Later than evening, hearing a steady tapping noise, Paladin gets up and goes to Larker's room. Larker tucks his shotgun alongside his leg, under the table. The tapping noise was caused by his shaking hand, rattling his glass of whiskey against the bottle. Paladin inquires about Larker's habit of killing his bounties rather than bringing them in. Larker's answer is simple; he got into the game when he was well on in years, and he just couldn't afford to take chances. For some reason, Paladin does not mention that the Association is no longer going to be offering bounties. He also does not mention Larker's shaking hands, alluding rather to elderly tigers who turn to mankilling when they lose their speed and strength. With his fading abilities, Larker is either going to go too far with Cabell, earning himself a hangman's noose, or he will leave Cabell an opening to kill him. Larker brushes him off, but when Paladin leaves, quickly returns to his drinking.
The following morning at breakfast, Paladin finds that the young married couple, the Allysons, are missing. Mr. Allyson had gone out early for the day. A moment later, they see Larker standing at the desk, flashing a wad of cash and wanting to settle his bill. Paladin wants to know where the money came from, but Larker just chuckles, telling Paladin that they will meet again someday, and Larker will tell him a good joke. Paladin does not try to force him to talk. After Larker leaves, Paladin asks for the Allysons' room number. Mrs. Madison tries to evade him, but Paladin is in no mood for it. Cowed, she gives him the number. Mrs. Allyson is rapidly packing. She had given Larker all the money they had as a bribe to leave them alone; she has no more for Paladin. Anyway, her husband had been tried and acquitted. Startled, Paladin learns that Allyson is, in fact, their real name. They had assumed that Allyson was the man Larker was after, and offered the bribe, which Larker gladly accepted. Paladin makes an odd comment about this having given Larker a "free hand". I don't see how this would have made him any freer than he was previously. Before he can say more, a shot rings out.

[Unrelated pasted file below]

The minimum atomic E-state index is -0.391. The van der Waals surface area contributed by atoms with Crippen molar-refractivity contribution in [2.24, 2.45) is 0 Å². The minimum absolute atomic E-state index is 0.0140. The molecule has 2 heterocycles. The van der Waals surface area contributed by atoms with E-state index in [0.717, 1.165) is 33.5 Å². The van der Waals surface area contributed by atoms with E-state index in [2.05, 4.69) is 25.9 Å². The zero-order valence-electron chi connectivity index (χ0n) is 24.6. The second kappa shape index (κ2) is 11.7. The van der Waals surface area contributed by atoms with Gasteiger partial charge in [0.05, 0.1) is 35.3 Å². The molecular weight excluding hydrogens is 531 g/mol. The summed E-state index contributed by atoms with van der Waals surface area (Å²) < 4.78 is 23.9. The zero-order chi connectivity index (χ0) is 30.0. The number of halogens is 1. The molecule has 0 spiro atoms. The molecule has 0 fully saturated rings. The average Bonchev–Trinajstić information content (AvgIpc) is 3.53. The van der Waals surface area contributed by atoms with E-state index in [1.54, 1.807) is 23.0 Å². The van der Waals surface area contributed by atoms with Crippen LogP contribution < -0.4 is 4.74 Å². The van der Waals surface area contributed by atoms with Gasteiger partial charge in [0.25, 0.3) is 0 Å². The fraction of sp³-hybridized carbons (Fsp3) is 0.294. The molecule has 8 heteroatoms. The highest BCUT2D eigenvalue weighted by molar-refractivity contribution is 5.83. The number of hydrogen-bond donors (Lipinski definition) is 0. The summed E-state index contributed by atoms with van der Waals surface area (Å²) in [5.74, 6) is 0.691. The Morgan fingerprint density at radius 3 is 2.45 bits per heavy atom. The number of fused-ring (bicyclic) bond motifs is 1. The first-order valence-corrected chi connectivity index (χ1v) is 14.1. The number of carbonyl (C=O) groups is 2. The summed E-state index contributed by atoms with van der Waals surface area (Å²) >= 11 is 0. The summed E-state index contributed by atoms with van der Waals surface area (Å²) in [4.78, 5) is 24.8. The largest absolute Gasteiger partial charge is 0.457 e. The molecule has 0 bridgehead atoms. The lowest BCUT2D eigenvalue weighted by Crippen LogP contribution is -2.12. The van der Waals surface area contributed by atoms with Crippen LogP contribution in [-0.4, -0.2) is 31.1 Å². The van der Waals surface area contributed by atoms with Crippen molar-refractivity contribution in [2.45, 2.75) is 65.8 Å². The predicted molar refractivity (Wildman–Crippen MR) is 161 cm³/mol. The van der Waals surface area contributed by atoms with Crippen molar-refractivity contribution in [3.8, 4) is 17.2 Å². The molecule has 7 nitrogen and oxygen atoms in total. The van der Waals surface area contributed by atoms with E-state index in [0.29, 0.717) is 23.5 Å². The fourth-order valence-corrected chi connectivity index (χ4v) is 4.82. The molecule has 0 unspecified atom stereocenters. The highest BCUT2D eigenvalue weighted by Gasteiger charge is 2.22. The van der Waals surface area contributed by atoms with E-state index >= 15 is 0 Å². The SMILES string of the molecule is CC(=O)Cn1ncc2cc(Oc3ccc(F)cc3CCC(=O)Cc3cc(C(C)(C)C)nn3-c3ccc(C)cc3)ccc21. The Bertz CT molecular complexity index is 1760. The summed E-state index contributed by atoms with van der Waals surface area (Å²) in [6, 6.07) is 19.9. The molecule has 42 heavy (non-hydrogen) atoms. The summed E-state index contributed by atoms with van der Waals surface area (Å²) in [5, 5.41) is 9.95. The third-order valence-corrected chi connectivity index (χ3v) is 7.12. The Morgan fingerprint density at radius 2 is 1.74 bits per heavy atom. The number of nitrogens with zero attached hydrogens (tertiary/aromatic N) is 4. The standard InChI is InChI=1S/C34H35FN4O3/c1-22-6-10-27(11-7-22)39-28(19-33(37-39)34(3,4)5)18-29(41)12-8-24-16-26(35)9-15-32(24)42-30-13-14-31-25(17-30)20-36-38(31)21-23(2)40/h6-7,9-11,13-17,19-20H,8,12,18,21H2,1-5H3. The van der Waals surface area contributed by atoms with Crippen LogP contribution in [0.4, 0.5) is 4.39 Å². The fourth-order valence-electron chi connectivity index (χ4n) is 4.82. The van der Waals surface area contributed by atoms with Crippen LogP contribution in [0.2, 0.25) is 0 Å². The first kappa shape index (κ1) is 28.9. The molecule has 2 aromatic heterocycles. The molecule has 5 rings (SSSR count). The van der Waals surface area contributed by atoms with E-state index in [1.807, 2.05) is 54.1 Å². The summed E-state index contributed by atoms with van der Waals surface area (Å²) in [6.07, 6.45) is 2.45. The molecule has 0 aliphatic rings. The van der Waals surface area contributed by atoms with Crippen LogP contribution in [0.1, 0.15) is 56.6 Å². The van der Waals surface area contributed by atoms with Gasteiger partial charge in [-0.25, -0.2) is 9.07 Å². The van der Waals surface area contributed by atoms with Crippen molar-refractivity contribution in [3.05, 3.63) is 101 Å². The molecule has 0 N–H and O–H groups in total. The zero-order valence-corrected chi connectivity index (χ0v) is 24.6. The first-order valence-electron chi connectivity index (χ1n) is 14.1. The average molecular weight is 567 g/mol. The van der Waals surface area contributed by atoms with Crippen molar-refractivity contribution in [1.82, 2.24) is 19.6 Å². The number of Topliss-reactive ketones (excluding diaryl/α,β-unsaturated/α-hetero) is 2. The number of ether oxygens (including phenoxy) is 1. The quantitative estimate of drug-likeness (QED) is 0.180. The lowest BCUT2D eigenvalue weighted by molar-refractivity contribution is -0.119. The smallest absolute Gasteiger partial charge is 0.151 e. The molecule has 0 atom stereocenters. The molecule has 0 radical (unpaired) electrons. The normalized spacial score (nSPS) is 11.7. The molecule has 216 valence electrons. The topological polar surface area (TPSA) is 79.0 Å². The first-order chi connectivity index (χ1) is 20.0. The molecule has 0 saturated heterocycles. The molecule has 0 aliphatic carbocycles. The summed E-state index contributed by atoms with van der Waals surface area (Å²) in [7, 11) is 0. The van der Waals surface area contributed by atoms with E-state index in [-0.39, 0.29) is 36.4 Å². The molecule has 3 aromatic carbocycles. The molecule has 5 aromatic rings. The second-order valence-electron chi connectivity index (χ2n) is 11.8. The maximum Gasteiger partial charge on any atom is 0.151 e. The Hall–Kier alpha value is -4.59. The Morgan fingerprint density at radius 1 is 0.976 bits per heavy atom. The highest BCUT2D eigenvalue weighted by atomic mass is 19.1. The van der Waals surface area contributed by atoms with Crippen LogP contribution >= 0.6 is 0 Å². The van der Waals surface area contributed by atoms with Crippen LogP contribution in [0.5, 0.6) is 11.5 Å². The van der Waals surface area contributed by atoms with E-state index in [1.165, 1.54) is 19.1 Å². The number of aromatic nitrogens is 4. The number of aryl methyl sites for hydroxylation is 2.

Paladin rushes downstairs and past the frightened boarders, to find Larker lying in the dining room, shot in the back. You can clearly see the barrel of a rifle poking through the side door. Apparently Cabell thought that he might pull things off and keep going as he had, because he made no attempt to shoot Paladin while Paladin tended to Larker. As with the attic, Larker had moved too fast, instead of waiting and thinking things through. He's in no hurry to tell Paladin which of the men Cabell is. He wants to get his joke across--that Paladin, in spite of his intelligence, skill, fancy manners and what all, is the same sort of man as Larker. Paladin hears him out, but again does not seem to react too much; he's too anxious to find out who Cabell is. Although Larker says, "You guess" with his dying breath, he also looks behind Paladin and gestures. Paladin immediately dives sideways, comes upright, and fires. The man that slumps through the doorway is one of the nameless, speechless men Paladin had not gotten around to the night before.
Mrs. Allyson enters the room, staring at the bodies. Paladin extracts the wad of money she had given Larker and returns it to her, suggesting that she might consider paying for his funeral, although there is no reason why she should. Mrs. Madison silently hands him his hat from the rack in the corner, and he quietly makes his way through the crowd clustered around the door. One man comments that "that" kind of man expects that sort of ending, and Paladin finally reacts, pausing with a troubled look on his face, before going on his way.
Personally, I don't think Paladin has that much to worry about. He's well paid, he habitually travels with letters of credit totalling three thousand or so, and there is evidence that he has business investments. With his vast knowledge and skills, he will surely be able to pay his way when the time comes to hang up his gun. It is a question, of course, of knowing when that time has come. Larker did not. And Paladin has to face the sad knowledge that, no matter how often he denies it, the general public looks on him as nothing more than a hired gun.